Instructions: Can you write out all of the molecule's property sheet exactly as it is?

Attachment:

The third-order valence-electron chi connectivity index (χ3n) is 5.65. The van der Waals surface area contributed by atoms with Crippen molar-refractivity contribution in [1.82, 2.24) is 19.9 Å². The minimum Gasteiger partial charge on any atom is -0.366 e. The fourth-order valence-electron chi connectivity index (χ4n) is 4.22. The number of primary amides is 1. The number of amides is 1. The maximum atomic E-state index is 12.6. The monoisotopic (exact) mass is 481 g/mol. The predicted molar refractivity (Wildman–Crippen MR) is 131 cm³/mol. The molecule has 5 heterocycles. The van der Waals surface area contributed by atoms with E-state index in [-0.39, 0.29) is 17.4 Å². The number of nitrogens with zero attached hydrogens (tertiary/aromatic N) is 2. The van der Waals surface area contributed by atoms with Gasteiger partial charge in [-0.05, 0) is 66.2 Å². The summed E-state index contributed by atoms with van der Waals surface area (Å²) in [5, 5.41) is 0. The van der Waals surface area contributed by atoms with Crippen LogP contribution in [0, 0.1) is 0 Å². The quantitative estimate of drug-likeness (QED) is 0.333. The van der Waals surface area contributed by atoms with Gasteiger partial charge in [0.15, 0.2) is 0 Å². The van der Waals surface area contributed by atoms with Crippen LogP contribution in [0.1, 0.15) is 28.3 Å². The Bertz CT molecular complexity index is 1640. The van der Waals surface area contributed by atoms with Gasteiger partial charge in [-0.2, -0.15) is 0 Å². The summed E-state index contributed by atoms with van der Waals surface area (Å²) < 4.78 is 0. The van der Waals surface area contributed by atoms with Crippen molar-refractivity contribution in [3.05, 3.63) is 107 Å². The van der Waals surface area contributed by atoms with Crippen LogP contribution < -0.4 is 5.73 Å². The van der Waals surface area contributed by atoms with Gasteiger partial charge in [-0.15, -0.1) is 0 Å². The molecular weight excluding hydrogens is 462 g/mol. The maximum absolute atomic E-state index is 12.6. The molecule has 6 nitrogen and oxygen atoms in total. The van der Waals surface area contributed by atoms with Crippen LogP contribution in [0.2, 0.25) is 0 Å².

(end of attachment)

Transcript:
The third-order valence-electron chi connectivity index (χ3n) is 5.65. The van der Waals surface area contributed by atoms with Crippen molar-refractivity contribution in [1.82, 2.24) is 19.9 Å². The minimum Gasteiger partial charge on any atom is -0.366 e. The fourth-order valence-electron chi connectivity index (χ4n) is 4.22. The number of primary amides is 1. The number of amides is 1. The maximum atomic E-state index is 12.6. The monoisotopic (exact) mass is 481 g/mol. The predicted molar refractivity (Wildman–Crippen MR) is 131 cm³/mol. The molecule has 5 heterocycles. The van der Waals surface area contributed by atoms with E-state index in [-0.39, 0.29) is 17.4 Å². The number of nitrogens with zero attached hydrogens (tertiary/aromatic N) is 2. The van der Waals surface area contributed by atoms with Gasteiger partial charge in [-0.05, 0) is 66.2 Å². The summed E-state index contributed by atoms with van der Waals surface area (Å²) in [5, 5.41) is 0. The van der Waals surface area contributed by atoms with Crippen LogP contribution in [0, 0.1) is 0 Å². The quantitative estimate of drug-likeness (QED) is 0.333. The van der Waals surface area contributed by atoms with Gasteiger partial charge in [0.15, 0.2) is 0 Å². The van der Waals surface area contributed by atoms with Crippen LogP contribution in [0.1, 0.15) is 28.3 Å². The Bertz CT molecular complexity index is 1640. The van der Waals surface area contributed by atoms with Gasteiger partial charge in [-0.2, -0.15) is 0 Å². The summed E-state index contributed by atoms with van der Waals surface area (Å²) < 4.78 is 0. The van der Waals surface area contributed by atoms with Crippen molar-refractivity contribution in [3.05, 3.63) is 107 Å². The van der Waals surface area contributed by atoms with Crippen LogP contribution < -0.4 is 5.73 Å². The van der Waals surface area contributed by atoms with Gasteiger partial charge in [-0.15, -0.1) is 0 Å². The molecular weight excluding hydrogens is 462 g/mol. The maximum absolute atomic E-state index is 12.6. The molecule has 6 nitrogen and oxygen atoms in total. The van der Waals surface area contributed by atoms with Crippen LogP contribution in [0.2, 0.25) is 0 Å².